US Charging Ahead on Enviro Issues, Canada Stuck in the 50s

I’ve been attending the Salish Sea Ecosystem Conference, and as at previous ones, I am yet again in awe of coordinated volunteer – municipal – tribal (in Canada First Nations) – state – federal conservation efforts in the US.

Yes, we like to slag our southern neighbours for many things, but they are way ahead of us on many others.

Canada? We’re doing good here and there, but we suck at coordinated action. And in Canada, for the last decade at least, the burden has increasingly fallen on volunteers, with federal and provincial governments abdicating their responsibilities, and slashing enviro-related staff and funding.

A major hurt is that Canada is still so 20th century. To see the ruling-party hydroelectric dam platform in BC is to read something from the 1950s.

The US is demolishing dams, setting rivers, wildlife and salmon free, unleashing renewable, long-term natural and economic potential along the way.

Here in Canada, our governments still want to pour concrete in pristine rivers and flood massive areas of our most productive farmland and traditional First Nations hunting and fishing territories.

Shame.

Green/Blue initiatives will provide jobs.

Lusting for a Nikon D500

I’m in lust for a new Nikon D500 DSLR.  Based on specs this would be an amazing wildlife camera. Huge usable ISOs, blazing motor drive, prescient focus and exposure systems…

I think it may be time to sell some older Nikon gear, and sign up for the latest and greatest.

I think I’ll keep my aging D300, not much money to be made from that, and it’s still a solid camera. I use it with some of my ancient all-manual Nikkor lenses. And it was my first DSLR, so there are the emotional ties. (Just like I’m hanging on to my film Nikon F2 though I haven’t shot film in over a decade… Memories : -)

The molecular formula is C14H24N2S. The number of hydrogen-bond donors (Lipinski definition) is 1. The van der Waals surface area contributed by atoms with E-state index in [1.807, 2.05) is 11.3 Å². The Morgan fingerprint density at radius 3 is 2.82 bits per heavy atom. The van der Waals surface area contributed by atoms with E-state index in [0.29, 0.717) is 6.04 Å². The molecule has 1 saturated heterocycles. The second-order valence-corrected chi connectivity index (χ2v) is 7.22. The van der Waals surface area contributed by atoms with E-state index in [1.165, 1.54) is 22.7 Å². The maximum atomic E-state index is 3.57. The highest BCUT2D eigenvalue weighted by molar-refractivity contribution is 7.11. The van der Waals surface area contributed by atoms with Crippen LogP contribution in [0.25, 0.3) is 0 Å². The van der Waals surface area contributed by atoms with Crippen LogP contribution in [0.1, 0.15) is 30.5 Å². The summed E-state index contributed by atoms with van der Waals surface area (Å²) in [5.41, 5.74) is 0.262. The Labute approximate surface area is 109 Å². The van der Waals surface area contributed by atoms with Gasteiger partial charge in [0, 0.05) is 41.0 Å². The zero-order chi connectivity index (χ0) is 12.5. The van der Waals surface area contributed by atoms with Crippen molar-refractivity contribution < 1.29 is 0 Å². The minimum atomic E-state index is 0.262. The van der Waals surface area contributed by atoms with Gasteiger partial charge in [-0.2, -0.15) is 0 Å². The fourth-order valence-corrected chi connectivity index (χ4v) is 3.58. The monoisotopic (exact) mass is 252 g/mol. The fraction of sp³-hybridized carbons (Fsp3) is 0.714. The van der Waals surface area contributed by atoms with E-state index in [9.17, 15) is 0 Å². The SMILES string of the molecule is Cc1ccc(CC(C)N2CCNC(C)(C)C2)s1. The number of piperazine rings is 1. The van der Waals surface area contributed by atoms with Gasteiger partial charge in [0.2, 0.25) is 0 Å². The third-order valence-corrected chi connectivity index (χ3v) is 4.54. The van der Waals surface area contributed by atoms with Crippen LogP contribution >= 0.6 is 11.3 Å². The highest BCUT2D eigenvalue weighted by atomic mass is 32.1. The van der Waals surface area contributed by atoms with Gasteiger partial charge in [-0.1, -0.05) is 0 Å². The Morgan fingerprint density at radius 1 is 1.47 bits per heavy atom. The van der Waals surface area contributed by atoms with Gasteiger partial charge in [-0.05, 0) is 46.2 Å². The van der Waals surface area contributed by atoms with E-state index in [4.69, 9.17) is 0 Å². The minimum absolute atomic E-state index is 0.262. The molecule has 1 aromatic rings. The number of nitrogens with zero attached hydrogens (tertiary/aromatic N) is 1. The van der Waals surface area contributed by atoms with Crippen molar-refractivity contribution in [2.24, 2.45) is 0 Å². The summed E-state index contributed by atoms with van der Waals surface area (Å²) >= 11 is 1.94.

I think the one to go is the mid-range D5200. It’s served me well for a couple of years, but it doesn’t cut the pro mustard in usability. It has great resolution for its price class, but it’s not an action camera. Too much stuff is buried in menus that semi-pro and pro models have more to hand with extra buttons. I hate having to click through screen menus when I want to change something quickly in the field.

Bonus? If I’m reading specs right, a D500 would use the same batteries as my D7100 and D7200. Wow!

Chum Fry Release on Byrne Creek in Burnaby

It was a soggy day for a chum fry release on Byrne Creek in SE Burnaby, but three classes of kids from Taylor Park Elementary were in high spirits. It’s always a blast releasing these wee fish.

chum fry release byrne creek
DFO Community Advisor Maurice talks salmon

byrne creek chum fry release

byrne creek chum fry release

byrne creek chum fry release
Leading the kids up to the tank

byrne creek chum fry release
DFO tech Scott prepares baggies

byrne creek chum fry release
Netting fry out of the tank

byrne creek chum fry release

byrne creek chum fry release

byrne creek chum fry release
Volunteer John directs traffic

byrne creek chum fry release
Volunteers Ray, Lori, Rob, and Murray, assist in release technique

byrne creek chum fry release

byrne creek chum fry release

byrne creek chum fry release

byrne creek chum fry release

byrne creek chum fry release

byrne creek chum fry release

byrne creek chum fry release

byrne creek chum fry release
Scott’s done hundreds of such releases yet look at that grin!

byrne creek chum fry release

byrne creek chum fry release
Yep, the fish was really this big 🙂

Streamkeeping, sustainability, community, business, photography, books, and animals, with occasional forays into social commentary. Text and Photos © Paul Cipywnyk